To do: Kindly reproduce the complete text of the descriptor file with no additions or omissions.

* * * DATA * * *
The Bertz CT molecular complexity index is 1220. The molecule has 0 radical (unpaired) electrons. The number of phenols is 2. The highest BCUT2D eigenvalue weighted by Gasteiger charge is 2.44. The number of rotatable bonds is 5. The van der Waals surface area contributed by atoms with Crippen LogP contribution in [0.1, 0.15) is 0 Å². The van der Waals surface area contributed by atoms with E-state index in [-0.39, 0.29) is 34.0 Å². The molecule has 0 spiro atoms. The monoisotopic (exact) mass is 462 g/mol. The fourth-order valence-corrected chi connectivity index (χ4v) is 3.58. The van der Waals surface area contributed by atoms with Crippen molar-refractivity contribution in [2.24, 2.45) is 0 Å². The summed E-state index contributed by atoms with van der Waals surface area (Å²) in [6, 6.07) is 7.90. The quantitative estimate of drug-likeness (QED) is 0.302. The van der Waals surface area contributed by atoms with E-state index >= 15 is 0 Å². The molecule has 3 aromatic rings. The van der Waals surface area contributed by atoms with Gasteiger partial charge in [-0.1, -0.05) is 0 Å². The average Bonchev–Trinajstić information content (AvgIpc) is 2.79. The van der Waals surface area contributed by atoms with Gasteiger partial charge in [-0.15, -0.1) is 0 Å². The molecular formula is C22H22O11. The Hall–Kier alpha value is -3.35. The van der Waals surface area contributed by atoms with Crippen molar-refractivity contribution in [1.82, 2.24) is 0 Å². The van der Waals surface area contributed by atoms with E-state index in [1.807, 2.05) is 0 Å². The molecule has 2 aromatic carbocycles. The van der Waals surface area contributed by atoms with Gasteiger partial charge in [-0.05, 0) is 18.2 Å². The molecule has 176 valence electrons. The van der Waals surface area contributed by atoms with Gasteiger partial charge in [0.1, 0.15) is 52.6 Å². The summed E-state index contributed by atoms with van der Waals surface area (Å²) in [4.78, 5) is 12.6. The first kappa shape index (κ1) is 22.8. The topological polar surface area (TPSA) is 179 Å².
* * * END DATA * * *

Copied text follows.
The Bertz CT molecular complexity index is 1220. The molecule has 0 radical (unpaired) electrons. The number of phenols is 2. The highest BCUT2D eigenvalue weighted by Gasteiger charge is 2.44. The number of rotatable bonds is 5. The van der Waals surface area contributed by atoms with Crippen LogP contribution in [0.1, 0.15) is 0 Å². The van der Waals surface area contributed by atoms with E-state index in [-0.39, 0.29) is 34.0 Å². The molecule has 0 spiro atoms. The monoisotopic (exact) mass is 462 g/mol. The fourth-order valence-corrected chi connectivity index (χ4v) is 3.58. The van der Waals surface area contributed by atoms with Crippen molar-refractivity contribution in [2.24, 2.45) is 0 Å². The summed E-state index contributed by atoms with van der Waals surface area (Å²) in [6, 6.07) is 7.90. The quantitative estimate of drug-likeness (QED) is 0.302. The van der Waals surface area contributed by atoms with E-state index >= 15 is 0 Å². The molecule has 3 aromatic rings. The van der Waals surface area contributed by atoms with Gasteiger partial charge in [-0.1, -0.05) is 0 Å². The average Bonchev–Trinajstić information content (AvgIpc) is 2.79. The van der Waals surface area contributed by atoms with Gasteiger partial charge in [-0.15, -0.1) is 0 Å². The molecular formula is C22H22O11. The Hall–Kier alpha value is -3.35. The van der Waals surface area contributed by atoms with Crippen molar-refractivity contribution in [1.82, 2.24) is 0 Å². The van der Waals surface area contributed by atoms with E-state index in [1.807, 2.05) is 0 Å². The molecule has 2 aromatic carbocycles. The van der Waals surface area contributed by atoms with Gasteiger partial charge in [-0.05, 0) is 18.2 Å². The molecule has 176 valence electrons. The van der Waals surface area contributed by atoms with Gasteiger partial charge in [0.1, 0.15) is 52.6 Å². The summed E-state index contributed by atoms with van der Waals surface area (Å²) in [4.78, 5) is 12.6. The first kappa shape index (κ1) is 22.8. The topological polar surface area (TPSA) is 179 Å².